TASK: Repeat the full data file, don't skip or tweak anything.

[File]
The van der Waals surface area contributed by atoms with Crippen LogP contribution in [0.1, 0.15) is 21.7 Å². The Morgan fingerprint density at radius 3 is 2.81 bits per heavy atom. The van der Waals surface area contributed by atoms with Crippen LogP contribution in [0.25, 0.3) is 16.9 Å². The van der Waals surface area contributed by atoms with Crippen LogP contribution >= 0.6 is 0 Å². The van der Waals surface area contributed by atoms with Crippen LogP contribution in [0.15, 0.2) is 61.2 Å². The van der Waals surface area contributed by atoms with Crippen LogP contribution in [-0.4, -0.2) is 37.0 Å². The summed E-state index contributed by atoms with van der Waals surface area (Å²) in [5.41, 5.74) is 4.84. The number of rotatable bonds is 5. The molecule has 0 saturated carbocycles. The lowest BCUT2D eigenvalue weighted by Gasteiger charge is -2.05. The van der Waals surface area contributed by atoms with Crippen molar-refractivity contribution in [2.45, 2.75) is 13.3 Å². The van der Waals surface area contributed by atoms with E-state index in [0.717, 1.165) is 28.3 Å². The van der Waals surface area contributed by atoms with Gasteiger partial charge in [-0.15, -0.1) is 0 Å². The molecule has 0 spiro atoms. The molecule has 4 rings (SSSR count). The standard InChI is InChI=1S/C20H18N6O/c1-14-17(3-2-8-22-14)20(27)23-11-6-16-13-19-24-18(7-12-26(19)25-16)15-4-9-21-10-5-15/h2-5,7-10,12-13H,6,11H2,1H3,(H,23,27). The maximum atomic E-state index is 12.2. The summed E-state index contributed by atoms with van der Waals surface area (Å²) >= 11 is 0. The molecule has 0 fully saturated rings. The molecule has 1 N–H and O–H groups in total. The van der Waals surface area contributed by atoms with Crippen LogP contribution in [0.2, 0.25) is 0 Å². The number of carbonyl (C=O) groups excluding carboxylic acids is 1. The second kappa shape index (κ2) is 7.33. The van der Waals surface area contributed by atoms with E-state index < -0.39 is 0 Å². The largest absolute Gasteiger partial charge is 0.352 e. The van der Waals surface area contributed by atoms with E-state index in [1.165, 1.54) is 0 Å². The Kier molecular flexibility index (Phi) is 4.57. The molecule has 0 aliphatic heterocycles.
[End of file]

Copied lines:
The van der Waals surface area contributed by atoms with Crippen LogP contribution in [0.1, 0.15) is 21.7 Å². The Morgan fingerprint density at radius 3 is 2.81 bits per heavy atom. The van der Waals surface area contributed by atoms with Crippen LogP contribution in [0.25, 0.3) is 16.9 Å². The van der Waals surface area contributed by atoms with Crippen LogP contribution >= 0.6 is 0 Å². The van der Waals surface area contributed by atoms with Crippen LogP contribution in [0.15, 0.2) is 61.2 Å². The van der Waals surface area contributed by atoms with Crippen LogP contribution in [-0.4, -0.2) is 37.0 Å². The summed E-state index contributed by atoms with van der Waals surface area (Å²) in [5.41, 5.74) is 4.84. The number of rotatable bonds is 5. The molecule has 0 saturated carbocycles. The lowest BCUT2D eigenvalue weighted by Gasteiger charge is -2.05. The van der Waals surface area contributed by atoms with Crippen molar-refractivity contribution in [2.45, 2.75) is 13.3 Å². The van der Waals surface area contributed by atoms with E-state index in [0.717, 1.165) is 28.3 Å². The van der Waals surface area contributed by atoms with Gasteiger partial charge in [-0.15, -0.1) is 0 Å². The molecule has 0 spiro atoms. The molecule has 4 rings (SSSR count). The standard InChI is InChI=1S/C20H18N6O/c1-14-17(3-2-8-22-14)20(27)23-11-6-16-13-19-24-18(7-12-26(19)25-16)15-4-9-21-10-5-15/h2-5,7-10,12-13H,6,11H2,1H3,(H,23,27). The maximum atomic E-state index is 12.2. The summed E-state index contributed by atoms with van der Waals surface area (Å²) >= 11 is 0. The molecule has 0 fully saturated rings. The molecule has 1 N–H and O–H groups in total. The van der Waals surface area contributed by atoms with Crippen LogP contribution in [0.2, 0.25) is 0 Å². The number of carbonyl (C=O) groups excluding carboxylic acids is 1. The second kappa shape index (κ2) is 7.33. The van der Waals surface area contributed by atoms with E-state index < -0.39 is 0 Å². The largest absolute Gasteiger partial charge is 0.352 e. The van der Waals surface area contributed by atoms with E-state index in [1.165, 1.54) is 0 Å². The Kier molecular flexibility index (Phi) is 4.57. The molecule has 0 aliphatic heterocycles.